NEW YORK — Terence Crawford is a lot of things. One of the best fighters in the world. A two-division world champion. A staple of HBO’s boxing programming.
What eludes him, though, is the kind of the attention his unusual talent demands.
Sure, the RING junior welterweight champion is the unquestioned A-side in every promotion he headlines. Look no further than his Times Square billboard advertising his title fight against Felix Diaz on Saturday at Madison Square Garden. The ad resembles more one-man show than sporting event, with only Crawford’s face depicted on the giant sign.
For Crawford to reach the next level — to sneak into the public consciousness in a niche sport geared toward dedicated diehards — there’s only one path: He must brush up against greatness on the grandest of stages.
With Floyd Mayweather Jr. retired, save for his quixotic quest to complete a deal for a farcical money-grab fight against UFC champion Conor McGregor, there’s only one man who can help Crawford cross over: Manny Pacquiao.
The fighters are both promoted by Top Rank, but so far, the fight hasn’t come close to fruition.
“If the Pacquiao fight happens, it happens,” Crawford told RingTV.com on Thursday following a news conference at the Garden to promote the fight vs. Diaz. “My camp and his camp never had a moment of conversation about us two fighting so I don’t even look at the fight as being realistic until that starts happening.”
Top Rank CEO Bob Arum bandied around Crawford’s name as a Pacquiao opponent last last spring, but the Filipino senator picked an unnecessary third battle with Timothy Bradley, a good friend of Crawford whom he vows never to face. In November, the same scuttlebutt resurfaced, but that time it was Jessie Vargas’ turn to face Pacquiao.
When will Crawford win the sweepstakes for which he has already rightfully punched his ticket?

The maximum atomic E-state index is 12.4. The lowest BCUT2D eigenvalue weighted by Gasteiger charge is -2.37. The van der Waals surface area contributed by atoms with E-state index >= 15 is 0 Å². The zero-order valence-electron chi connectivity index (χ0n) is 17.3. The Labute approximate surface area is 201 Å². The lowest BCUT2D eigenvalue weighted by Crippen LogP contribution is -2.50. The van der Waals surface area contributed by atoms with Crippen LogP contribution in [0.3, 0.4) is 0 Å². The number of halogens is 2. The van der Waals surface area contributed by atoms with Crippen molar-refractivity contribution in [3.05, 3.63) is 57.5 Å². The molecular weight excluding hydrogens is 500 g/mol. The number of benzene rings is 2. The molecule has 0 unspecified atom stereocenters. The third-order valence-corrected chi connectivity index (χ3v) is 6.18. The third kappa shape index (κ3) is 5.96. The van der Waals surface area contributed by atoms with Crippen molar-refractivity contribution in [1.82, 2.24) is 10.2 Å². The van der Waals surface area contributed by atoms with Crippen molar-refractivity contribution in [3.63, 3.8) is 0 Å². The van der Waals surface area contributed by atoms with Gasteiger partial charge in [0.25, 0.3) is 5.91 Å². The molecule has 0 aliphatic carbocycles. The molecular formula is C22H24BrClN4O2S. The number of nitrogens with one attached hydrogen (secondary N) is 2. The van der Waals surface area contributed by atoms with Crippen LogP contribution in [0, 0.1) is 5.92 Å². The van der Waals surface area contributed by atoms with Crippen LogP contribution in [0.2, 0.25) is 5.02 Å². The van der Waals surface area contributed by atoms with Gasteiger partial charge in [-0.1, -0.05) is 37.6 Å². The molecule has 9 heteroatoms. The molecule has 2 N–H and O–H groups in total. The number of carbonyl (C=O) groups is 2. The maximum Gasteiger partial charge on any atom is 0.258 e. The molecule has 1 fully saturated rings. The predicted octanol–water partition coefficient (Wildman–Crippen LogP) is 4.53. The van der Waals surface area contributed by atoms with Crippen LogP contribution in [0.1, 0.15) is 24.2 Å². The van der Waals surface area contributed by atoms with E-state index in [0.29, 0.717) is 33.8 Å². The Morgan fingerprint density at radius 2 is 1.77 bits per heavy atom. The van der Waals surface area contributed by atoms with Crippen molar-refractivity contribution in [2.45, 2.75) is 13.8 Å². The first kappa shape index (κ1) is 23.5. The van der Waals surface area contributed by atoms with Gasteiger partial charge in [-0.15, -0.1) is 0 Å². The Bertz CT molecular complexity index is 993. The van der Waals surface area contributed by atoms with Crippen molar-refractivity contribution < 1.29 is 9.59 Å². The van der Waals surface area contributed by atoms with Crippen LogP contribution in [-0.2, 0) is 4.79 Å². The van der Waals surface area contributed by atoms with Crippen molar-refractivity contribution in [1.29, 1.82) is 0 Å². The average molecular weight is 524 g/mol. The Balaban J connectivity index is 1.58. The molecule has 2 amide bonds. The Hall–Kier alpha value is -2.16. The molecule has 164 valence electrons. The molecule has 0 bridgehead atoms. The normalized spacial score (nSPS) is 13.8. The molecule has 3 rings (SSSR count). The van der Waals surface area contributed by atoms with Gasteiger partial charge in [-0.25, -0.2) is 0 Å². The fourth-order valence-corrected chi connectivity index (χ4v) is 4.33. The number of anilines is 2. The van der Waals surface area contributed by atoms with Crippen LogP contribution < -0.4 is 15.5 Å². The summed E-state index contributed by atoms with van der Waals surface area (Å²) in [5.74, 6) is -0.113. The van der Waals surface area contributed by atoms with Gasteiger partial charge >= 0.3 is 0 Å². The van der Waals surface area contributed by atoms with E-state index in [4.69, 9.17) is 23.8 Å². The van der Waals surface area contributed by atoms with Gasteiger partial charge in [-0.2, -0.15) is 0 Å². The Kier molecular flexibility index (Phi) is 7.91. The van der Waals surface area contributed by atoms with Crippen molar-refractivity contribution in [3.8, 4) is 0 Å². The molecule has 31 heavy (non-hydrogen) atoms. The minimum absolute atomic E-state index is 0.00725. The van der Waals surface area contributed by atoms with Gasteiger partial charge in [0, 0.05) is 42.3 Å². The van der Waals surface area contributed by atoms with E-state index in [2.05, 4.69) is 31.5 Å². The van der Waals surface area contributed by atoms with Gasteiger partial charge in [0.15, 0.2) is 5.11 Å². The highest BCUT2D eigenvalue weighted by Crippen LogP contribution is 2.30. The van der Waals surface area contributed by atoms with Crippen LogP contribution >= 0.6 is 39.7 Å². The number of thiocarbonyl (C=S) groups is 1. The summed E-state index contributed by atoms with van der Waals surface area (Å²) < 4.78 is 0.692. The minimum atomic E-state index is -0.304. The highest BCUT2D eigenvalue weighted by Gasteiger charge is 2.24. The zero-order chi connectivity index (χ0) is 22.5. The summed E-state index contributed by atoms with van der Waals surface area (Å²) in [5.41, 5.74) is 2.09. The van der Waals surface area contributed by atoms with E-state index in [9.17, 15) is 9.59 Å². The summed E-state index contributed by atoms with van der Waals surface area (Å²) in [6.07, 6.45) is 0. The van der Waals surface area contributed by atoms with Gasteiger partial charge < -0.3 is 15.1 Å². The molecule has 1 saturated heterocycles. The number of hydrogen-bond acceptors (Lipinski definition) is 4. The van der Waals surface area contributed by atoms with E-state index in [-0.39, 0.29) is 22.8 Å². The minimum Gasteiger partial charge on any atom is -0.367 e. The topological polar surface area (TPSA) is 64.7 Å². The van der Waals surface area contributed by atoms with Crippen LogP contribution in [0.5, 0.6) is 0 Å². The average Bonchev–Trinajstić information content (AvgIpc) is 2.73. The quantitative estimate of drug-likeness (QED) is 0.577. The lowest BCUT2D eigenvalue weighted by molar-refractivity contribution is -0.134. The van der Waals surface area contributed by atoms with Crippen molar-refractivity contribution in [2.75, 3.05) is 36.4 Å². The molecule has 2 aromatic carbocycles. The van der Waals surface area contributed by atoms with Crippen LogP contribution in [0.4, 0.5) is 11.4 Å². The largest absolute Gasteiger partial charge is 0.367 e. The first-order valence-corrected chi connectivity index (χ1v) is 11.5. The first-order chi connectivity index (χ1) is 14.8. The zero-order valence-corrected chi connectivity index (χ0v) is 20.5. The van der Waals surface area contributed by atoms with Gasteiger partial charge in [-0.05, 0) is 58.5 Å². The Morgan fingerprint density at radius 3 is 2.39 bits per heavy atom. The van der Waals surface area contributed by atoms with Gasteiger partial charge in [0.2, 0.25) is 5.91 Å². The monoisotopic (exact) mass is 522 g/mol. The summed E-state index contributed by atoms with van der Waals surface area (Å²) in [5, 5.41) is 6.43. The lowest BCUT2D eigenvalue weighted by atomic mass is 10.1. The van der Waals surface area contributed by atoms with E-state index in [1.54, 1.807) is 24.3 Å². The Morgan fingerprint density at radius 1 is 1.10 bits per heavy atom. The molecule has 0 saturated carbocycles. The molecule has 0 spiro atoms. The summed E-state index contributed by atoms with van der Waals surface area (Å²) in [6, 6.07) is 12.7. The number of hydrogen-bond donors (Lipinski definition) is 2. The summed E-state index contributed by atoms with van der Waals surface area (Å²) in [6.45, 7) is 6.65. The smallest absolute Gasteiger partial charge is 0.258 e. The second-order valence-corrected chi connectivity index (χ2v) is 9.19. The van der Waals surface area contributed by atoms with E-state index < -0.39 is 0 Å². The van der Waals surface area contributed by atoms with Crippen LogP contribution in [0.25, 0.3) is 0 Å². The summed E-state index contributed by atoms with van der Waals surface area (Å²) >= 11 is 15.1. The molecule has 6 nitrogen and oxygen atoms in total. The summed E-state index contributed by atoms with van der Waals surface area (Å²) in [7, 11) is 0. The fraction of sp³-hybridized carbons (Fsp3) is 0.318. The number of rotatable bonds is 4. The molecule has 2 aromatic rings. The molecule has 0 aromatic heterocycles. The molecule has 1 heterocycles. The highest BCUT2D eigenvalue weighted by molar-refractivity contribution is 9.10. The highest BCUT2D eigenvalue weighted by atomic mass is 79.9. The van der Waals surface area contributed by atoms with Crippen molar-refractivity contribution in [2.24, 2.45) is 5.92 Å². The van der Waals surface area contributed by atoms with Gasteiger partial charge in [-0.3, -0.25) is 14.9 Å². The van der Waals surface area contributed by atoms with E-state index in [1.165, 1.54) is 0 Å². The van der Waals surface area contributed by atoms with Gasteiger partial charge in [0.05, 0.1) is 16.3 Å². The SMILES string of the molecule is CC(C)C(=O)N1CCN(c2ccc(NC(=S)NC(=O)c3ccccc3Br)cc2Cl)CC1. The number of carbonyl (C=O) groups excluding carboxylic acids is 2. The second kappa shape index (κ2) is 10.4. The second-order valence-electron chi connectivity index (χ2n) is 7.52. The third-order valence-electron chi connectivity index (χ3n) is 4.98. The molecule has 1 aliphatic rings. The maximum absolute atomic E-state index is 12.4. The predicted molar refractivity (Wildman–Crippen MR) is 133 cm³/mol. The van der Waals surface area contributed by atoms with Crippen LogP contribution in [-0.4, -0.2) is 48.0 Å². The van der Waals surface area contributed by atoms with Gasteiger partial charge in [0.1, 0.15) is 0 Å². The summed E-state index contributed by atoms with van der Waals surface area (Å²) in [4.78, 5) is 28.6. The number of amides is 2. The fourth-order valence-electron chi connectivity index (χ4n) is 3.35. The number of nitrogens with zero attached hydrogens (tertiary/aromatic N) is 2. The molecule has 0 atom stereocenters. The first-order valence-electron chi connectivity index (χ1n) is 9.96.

Arum swears a Pacquiao-Crawford fight could materialize in November or possibly the first week of December to avoid the holidays. First up for Pacman is a welterweight title defense against lightly regarded Australian Jeff Horn on July 2 in Brisbane, a bout that’s expected to draw 50,000-plus fans.
Next for Crawford, should he top Diaz as expected, would be a fight against South African Julius Indongo to unify all four major sanctioning-body titles. Arum told RingTV.com that matchup could take place in August.
If Pacquiao-Crawford doesn’t happen in 2017, will it ever? Pacquiao is 38 and counting while Crawford is only improving. It seems the time is ripe to finally make the bout Arum calls “the best that can be made” in boxing.
Crawford (30-0, 21 knockouts) isn’t demanding it, but he has made it clear the Pacquiao bout is the one the Omaha, Nebraska, native needs to continue his ascent.
After all, it’s not going to be Crawford’s demeanor that elevates him: He’s a quiet, humble guy. No, to prove he’s the best and win a wider audience he needs to stand across the ring from the Filipino legend, who even in the twilight of his career remains a tour de force as evidenced by his 2016 campaign.
“Who wouldn’t want to fight Pacquiao and have the opportunity to beat him and say you beat a legend and a great champion?” asked Crawford, who is No. 5 on the RING pound-for-pound list. “That’s everybody’s dream; that’s everybody’s goal, to be the champion and be like — I’m here now.
“Everybody doesn’t get what they want; you gotta be patient. Pacquiao, he’s a great champion, he deserves to fight whoever he wants. He gave a lot to the sport, so it’s his decision.”
Crawford has one thing on his side: time. At 29 years old and with two belts around his waist — and likely two more to come — “Bud” isn’t in a rush. And if it’s not Pacquiao in 2017, there’s plenty more options to choose from in the most talent-laden division in boxing.
Crawford said he’ll make the jump to welterweight soon enough, and since Arum made two consecutive deals across the aisle to procure the services of an Al Haymon fighter in John Molina Jr. (whom Crawford stopped in December) and now Diaz, there’s confidence an agreement can be struck for the bigger names — including A-side fighters like Keith Thurman, Errol Spence, Danny Garcia and Adrien Broner.
Those are all step-up opponents for Crawford, whose most important victory to date is a lopsided decision over Viktor Postol, but Pacquiao remains the most tantalizing launching pad.
For now, Crawford says he has one strategy: Be patient and continue to win. The rest will fall into place.
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Source:: The Ring – Boxing